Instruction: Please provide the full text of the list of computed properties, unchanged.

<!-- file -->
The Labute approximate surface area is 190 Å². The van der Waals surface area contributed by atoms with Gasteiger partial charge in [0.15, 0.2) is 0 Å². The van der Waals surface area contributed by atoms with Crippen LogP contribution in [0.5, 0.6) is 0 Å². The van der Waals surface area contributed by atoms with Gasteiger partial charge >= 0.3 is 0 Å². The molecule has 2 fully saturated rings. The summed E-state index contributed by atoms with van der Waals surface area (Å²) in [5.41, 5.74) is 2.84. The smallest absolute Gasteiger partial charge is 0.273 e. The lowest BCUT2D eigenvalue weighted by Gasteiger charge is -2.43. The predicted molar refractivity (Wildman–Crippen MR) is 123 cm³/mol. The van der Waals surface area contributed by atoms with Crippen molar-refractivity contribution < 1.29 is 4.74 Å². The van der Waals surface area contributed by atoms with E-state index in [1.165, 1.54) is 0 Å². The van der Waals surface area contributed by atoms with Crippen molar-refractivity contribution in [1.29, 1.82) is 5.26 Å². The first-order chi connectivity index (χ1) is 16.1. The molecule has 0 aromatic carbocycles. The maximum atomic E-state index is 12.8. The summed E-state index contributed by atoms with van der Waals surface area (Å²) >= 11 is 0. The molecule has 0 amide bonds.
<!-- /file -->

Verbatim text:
The Labute approximate surface area is 190 Å². The van der Waals surface area contributed by atoms with Gasteiger partial charge in [0.15, 0.2) is 0 Å². The van der Waals surface area contributed by atoms with Crippen LogP contribution in [0.5, 0.6) is 0 Å². The van der Waals surface area contributed by atoms with Gasteiger partial charge >= 0.3 is 0 Å². The molecule has 2 fully saturated rings. The summed E-state index contributed by atoms with van der Waals surface area (Å²) in [5.41, 5.74) is 2.84. The smallest absolute Gasteiger partial charge is 0.273 e. The lowest BCUT2D eigenvalue weighted by Gasteiger charge is -2.43. The predicted molar refractivity (Wildman–Crippen MR) is 123 cm³/mol. The van der Waals surface area contributed by atoms with Crippen molar-refractivity contribution < 1.29 is 4.74 Å². The van der Waals surface area contributed by atoms with E-state index in [1.165, 1.54) is 0 Å². The van der Waals surface area contributed by atoms with Crippen molar-refractivity contribution in [1.29, 1.82) is 5.26 Å². The first-order chi connectivity index (χ1) is 16.1. The molecule has 0 aromatic carbocycles. The maximum atomic E-state index is 12.8. The summed E-state index contributed by atoms with van der Waals surface area (Å²) >= 11 is 0. The molecule has 0 amide bonds.